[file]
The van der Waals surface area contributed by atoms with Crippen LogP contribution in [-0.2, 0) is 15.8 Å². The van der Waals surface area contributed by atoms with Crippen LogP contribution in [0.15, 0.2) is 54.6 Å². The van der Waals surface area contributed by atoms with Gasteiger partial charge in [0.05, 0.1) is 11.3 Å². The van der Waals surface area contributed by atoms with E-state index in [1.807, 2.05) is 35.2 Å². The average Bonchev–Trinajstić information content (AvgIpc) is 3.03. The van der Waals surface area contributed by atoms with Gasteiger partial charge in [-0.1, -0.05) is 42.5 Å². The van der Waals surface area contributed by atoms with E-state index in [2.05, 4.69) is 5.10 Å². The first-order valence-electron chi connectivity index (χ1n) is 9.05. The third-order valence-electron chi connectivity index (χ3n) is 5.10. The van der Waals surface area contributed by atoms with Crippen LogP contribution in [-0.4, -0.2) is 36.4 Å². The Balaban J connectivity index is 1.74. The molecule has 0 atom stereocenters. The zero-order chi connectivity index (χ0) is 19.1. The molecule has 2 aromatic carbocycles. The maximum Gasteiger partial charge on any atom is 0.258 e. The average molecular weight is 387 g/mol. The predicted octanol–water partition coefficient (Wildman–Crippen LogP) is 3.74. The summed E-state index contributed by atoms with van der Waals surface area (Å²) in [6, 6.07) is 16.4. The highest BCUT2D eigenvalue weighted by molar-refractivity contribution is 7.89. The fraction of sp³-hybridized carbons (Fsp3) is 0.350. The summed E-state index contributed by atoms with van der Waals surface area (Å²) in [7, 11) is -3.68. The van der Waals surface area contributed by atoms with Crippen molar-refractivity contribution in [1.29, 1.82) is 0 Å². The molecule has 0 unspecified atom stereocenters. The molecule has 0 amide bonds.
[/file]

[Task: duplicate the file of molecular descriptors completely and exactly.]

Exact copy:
The van der Waals surface area contributed by atoms with Crippen LogP contribution in [-0.2, 0) is 15.8 Å². The van der Waals surface area contributed by atoms with Crippen LogP contribution in [0.15, 0.2) is 54.6 Å². The van der Waals surface area contributed by atoms with Gasteiger partial charge in [0.05, 0.1) is 11.3 Å². The van der Waals surface area contributed by atoms with E-state index in [1.807, 2.05) is 35.2 Å². The average Bonchev–Trinajstić information content (AvgIpc) is 3.03. The van der Waals surface area contributed by atoms with Gasteiger partial charge in [-0.1, -0.05) is 42.5 Å². The van der Waals surface area contributed by atoms with E-state index in [2.05, 4.69) is 5.10 Å². The first-order valence-electron chi connectivity index (χ1n) is 9.05. The third-order valence-electron chi connectivity index (χ3n) is 5.10. The van der Waals surface area contributed by atoms with Crippen LogP contribution in [-0.4, -0.2) is 36.4 Å². The Balaban J connectivity index is 1.74. The molecule has 0 atom stereocenters. The zero-order chi connectivity index (χ0) is 19.1. The molecule has 2 aromatic carbocycles. The maximum Gasteiger partial charge on any atom is 0.258 e. The average molecular weight is 387 g/mol. The predicted octanol–water partition coefficient (Wildman–Crippen LogP) is 3.74. The summed E-state index contributed by atoms with van der Waals surface area (Å²) in [6, 6.07) is 16.4. The highest BCUT2D eigenvalue weighted by molar-refractivity contribution is 7.89. The fraction of sp³-hybridized carbons (Fsp3) is 0.350. The summed E-state index contributed by atoms with van der Waals surface area (Å²) in [7, 11) is -3.68. The van der Waals surface area contributed by atoms with Crippen molar-refractivity contribution in [1.29, 1.82) is 0 Å². The molecule has 0 unspecified atom stereocenters. The molecule has 0 amide bonds.